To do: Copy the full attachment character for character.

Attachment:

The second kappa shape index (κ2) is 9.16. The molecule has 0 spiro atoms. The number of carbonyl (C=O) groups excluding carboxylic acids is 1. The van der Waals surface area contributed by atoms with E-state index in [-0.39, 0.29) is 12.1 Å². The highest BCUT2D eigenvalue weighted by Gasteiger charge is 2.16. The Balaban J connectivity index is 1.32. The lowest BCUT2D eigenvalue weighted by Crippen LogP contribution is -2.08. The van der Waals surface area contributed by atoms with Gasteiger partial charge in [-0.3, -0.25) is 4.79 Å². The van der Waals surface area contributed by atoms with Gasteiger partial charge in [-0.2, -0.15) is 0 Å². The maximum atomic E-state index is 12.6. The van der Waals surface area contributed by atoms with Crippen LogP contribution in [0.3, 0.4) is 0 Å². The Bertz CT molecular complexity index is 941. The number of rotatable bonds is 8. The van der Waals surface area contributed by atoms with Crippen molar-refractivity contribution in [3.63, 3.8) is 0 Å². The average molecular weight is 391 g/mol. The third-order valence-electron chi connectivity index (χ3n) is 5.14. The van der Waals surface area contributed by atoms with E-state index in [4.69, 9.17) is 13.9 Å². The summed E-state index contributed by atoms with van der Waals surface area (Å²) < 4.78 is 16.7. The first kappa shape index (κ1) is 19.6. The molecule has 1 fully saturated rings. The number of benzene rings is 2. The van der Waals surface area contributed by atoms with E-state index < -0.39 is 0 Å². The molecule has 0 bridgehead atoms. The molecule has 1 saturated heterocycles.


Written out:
The second kappa shape index (κ2) is 9.16. The molecule has 0 spiro atoms. The number of carbonyl (C=O) groups excluding carboxylic acids is 1. The van der Waals surface area contributed by atoms with E-state index in [-0.39, 0.29) is 12.1 Å². The highest BCUT2D eigenvalue weighted by Gasteiger charge is 2.16. The Balaban J connectivity index is 1.32. The lowest BCUT2D eigenvalue weighted by Crippen LogP contribution is -2.08. The van der Waals surface area contributed by atoms with Gasteiger partial charge in [-0.3, -0.25) is 4.79 Å². The van der Waals surface area contributed by atoms with Gasteiger partial charge in [-0.2, -0.15) is 0 Å². The maximum atomic E-state index is 12.6. The van der Waals surface area contributed by atoms with Crippen LogP contribution in [0.3, 0.4) is 0 Å². The Bertz CT molecular complexity index is 941. The number of rotatable bonds is 8. The van der Waals surface area contributed by atoms with Crippen molar-refractivity contribution in [3.63, 3.8) is 0 Å². The average molecular weight is 391 g/mol. The third-order valence-electron chi connectivity index (χ3n) is 5.14. The van der Waals surface area contributed by atoms with E-state index in [4.69, 9.17) is 13.9 Å². The summed E-state index contributed by atoms with van der Waals surface area (Å²) < 4.78 is 16.7. The first kappa shape index (κ1) is 19.6. The molecule has 1 fully saturated rings. The number of benzene rings is 2. The van der Waals surface area contributed by atoms with E-state index < -0.39 is 0 Å². The molecule has 0 bridgehead atoms. The molecule has 1 saturated heterocycles.